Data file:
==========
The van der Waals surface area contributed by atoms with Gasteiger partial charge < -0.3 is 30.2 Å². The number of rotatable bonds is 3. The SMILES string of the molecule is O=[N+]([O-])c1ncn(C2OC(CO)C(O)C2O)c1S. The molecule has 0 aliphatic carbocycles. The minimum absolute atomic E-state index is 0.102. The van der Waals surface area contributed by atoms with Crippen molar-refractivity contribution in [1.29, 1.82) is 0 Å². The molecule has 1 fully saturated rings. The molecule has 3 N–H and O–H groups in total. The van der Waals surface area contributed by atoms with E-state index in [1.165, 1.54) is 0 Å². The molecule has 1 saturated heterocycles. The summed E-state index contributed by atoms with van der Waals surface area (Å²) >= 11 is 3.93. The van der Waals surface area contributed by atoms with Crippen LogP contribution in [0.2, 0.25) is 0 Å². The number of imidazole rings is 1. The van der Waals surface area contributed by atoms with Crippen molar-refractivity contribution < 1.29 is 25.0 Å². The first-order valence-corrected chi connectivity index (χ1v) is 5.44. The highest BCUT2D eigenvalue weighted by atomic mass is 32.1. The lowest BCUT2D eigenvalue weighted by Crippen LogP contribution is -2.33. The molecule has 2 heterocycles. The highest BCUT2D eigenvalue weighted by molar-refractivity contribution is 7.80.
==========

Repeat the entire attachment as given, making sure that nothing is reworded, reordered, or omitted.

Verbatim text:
The van der Waals surface area contributed by atoms with Gasteiger partial charge < -0.3 is 30.2 Å². The number of rotatable bonds is 3. The SMILES string of the molecule is O=[N+]([O-])c1ncn(C2OC(CO)C(O)C2O)c1S. The molecule has 0 aliphatic carbocycles. The minimum absolute atomic E-state index is 0.102. The van der Waals surface area contributed by atoms with Crippen molar-refractivity contribution in [1.29, 1.82) is 0 Å². The molecule has 1 fully saturated rings. The molecule has 3 N–H and O–H groups in total. The van der Waals surface area contributed by atoms with E-state index in [1.165, 1.54) is 0 Å². The molecule has 1 saturated heterocycles. The summed E-state index contributed by atoms with van der Waals surface area (Å²) >= 11 is 3.93. The van der Waals surface area contributed by atoms with Crippen LogP contribution in [0.2, 0.25) is 0 Å². The number of imidazole rings is 1. The van der Waals surface area contributed by atoms with Crippen molar-refractivity contribution < 1.29 is 25.0 Å². The first-order valence-corrected chi connectivity index (χ1v) is 5.44. The highest BCUT2D eigenvalue weighted by atomic mass is 32.1. The lowest BCUT2D eigenvalue weighted by Crippen LogP contribution is -2.33. The molecule has 2 heterocycles. The highest BCUT2D eigenvalue weighted by molar-refractivity contribution is 7.80.